A narrative review of nonspecific effects of pediatric vaccines on child mortality and morbidity

Muna Omar, Khitam Muhsen*

*Corresponding author for this work

Research output: Contribution to journalReview articlepeer-review

1 Scopus citations


We reviewed evidence on nonspecific effects of pediatric vaccines on mortality and morbidity in countries with high child mortality. Literature search of epidemiological studies was conducted for studies published between 2000 and September 2021 using MEDLINE. Consistent evidence exists regarding the potential protective effect of measles vaccine on child survival. Vaccination with Bacillus Calmette–Guérin (BCG) vaccine was related to lower risk of mortality in young children (including low birth weight babies) and inverse associations were found between developing a scar and having a positive tuberculin test after BCG vaccination with mortality. BCG vaccine might also reduce the risk of nontuberculosis infectious diseases. Studies on the association between diphtheria-pertussis-tetanus (DPT) vaccine and child survival showed inconsistent findings, which might be affected by bias and confounding. More evidence is needed to assess the role of these and other vaccines in children’s health and to better understand potential biological mechanisms and other influential factors.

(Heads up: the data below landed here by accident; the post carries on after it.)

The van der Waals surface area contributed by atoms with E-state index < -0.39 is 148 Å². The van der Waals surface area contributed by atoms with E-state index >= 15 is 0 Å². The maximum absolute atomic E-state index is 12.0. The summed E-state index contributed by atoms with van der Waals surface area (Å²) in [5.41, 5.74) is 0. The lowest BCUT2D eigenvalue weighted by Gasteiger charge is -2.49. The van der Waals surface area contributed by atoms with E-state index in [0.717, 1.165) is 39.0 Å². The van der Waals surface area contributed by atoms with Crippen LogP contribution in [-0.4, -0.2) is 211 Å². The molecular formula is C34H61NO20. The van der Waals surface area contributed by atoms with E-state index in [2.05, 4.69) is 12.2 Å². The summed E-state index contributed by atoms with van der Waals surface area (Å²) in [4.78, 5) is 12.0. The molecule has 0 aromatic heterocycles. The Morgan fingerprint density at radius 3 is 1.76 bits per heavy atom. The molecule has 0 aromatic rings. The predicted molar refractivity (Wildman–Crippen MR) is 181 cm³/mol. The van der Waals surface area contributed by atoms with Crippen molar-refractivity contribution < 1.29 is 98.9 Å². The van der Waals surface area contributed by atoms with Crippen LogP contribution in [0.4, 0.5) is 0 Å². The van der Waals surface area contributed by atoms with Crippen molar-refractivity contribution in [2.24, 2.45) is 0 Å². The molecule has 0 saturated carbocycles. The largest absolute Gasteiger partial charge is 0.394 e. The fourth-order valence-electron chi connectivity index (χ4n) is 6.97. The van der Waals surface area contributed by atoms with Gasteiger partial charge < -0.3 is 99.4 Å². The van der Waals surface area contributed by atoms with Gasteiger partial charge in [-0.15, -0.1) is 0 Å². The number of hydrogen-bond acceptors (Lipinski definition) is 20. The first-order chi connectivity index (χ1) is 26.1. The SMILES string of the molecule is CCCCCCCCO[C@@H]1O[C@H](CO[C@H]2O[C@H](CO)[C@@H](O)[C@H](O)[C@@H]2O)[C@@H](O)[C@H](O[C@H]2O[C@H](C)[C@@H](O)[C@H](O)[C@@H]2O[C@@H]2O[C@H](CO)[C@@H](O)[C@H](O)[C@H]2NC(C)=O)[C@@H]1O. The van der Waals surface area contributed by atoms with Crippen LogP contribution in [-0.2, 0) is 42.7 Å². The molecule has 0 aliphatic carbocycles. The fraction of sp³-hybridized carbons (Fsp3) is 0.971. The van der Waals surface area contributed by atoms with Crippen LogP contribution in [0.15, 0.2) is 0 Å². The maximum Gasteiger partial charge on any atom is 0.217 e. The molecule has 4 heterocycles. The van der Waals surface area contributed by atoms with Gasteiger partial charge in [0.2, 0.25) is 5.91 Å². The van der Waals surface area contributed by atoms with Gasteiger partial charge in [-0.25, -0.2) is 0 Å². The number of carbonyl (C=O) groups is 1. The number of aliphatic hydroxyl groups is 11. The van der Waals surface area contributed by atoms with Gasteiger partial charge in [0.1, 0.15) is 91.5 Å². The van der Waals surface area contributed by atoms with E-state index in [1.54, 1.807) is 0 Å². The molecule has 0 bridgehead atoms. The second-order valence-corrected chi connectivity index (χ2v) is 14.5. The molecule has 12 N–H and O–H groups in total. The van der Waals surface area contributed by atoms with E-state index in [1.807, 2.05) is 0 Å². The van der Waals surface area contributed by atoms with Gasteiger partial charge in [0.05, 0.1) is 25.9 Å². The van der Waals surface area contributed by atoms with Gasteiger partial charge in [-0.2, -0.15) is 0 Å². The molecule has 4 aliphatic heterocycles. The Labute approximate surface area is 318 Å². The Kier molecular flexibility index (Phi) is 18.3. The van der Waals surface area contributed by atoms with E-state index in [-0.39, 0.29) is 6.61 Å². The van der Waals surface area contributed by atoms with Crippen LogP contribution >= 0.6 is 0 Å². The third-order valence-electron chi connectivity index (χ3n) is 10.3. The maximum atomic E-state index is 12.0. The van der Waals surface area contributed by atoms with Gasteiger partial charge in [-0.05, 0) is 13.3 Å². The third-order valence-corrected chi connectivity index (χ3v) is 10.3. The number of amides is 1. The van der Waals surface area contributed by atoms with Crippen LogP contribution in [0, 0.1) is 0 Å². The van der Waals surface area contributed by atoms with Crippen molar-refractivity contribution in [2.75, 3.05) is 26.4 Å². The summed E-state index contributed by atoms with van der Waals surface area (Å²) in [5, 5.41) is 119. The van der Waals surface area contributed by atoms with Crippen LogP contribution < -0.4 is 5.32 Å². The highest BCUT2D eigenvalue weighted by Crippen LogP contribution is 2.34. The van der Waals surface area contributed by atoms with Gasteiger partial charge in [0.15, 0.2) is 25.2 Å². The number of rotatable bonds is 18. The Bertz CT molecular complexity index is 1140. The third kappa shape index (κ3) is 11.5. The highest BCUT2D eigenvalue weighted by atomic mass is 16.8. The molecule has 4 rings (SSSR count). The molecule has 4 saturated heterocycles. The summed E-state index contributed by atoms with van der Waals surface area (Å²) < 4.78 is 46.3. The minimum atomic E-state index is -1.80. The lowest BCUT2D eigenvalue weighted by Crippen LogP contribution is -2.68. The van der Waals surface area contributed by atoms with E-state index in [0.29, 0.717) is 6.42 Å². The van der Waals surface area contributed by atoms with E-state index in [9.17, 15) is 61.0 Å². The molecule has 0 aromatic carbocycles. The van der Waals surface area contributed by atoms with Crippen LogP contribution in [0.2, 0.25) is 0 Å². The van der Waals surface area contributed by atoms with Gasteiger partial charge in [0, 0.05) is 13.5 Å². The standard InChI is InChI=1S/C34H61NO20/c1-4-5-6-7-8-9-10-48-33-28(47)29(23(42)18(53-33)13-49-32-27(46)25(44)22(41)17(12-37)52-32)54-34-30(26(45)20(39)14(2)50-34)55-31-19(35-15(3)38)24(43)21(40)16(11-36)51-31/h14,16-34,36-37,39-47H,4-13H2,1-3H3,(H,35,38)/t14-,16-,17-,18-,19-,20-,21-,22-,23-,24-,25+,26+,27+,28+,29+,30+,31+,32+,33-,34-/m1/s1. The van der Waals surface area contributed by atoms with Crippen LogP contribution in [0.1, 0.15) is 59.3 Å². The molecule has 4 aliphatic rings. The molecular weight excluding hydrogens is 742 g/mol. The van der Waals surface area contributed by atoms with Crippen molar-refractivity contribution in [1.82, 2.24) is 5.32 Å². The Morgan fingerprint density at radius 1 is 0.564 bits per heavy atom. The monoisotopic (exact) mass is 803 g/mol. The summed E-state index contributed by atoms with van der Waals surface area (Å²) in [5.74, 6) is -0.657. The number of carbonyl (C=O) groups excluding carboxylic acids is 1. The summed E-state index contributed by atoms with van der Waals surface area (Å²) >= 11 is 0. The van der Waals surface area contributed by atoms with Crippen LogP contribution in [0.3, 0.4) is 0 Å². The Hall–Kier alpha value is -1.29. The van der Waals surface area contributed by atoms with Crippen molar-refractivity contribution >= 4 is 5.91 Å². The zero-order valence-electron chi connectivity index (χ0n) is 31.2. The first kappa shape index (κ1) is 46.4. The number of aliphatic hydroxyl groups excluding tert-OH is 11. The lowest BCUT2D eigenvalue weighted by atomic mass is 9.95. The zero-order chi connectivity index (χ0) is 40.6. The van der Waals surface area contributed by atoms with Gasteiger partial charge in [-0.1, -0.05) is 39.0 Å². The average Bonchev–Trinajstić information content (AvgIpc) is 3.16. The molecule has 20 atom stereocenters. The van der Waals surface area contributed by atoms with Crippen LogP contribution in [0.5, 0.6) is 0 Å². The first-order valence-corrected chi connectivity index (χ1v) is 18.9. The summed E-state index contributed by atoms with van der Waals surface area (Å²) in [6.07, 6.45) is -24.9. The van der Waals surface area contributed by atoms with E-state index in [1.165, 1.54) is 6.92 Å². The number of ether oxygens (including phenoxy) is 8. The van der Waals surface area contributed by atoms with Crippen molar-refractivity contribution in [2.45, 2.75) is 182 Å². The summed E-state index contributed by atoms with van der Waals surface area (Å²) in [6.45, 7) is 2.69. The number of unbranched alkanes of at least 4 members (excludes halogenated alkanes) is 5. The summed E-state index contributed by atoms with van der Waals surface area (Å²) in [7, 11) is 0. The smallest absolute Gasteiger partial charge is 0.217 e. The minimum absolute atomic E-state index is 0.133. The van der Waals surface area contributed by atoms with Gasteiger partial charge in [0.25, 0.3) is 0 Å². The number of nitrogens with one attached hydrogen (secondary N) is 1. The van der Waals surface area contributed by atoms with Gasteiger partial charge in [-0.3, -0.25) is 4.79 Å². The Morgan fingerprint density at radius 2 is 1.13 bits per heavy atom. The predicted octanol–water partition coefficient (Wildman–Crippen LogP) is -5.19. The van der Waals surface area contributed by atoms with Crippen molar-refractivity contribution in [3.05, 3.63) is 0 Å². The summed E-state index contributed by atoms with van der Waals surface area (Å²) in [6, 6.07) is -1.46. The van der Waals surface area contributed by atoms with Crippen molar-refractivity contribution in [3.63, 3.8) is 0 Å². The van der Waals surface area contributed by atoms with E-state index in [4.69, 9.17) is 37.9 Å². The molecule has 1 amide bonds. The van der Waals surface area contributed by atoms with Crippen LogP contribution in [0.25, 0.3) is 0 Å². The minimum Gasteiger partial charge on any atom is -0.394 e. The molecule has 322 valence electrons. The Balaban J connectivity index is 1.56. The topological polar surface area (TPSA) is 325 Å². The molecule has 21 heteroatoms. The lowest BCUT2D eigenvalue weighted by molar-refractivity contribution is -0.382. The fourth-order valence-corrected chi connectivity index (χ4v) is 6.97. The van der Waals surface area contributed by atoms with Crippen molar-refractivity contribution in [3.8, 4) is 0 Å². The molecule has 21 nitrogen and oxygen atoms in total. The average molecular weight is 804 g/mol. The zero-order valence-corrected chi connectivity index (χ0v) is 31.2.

Original languageEnglish
Pages (from-to)5269-5283
Number of pages15
JournalHuman Vaccines and Immunotherapeutics
Issue number12
StatePublished - 2021


FundersFunder number
University of Maryland School of Public Health
Sackler Faculty of Medicine, Tel-Aviv University


    • Nonspecific effects
    • children
    • morbidity
    • mortality
    • vaccines


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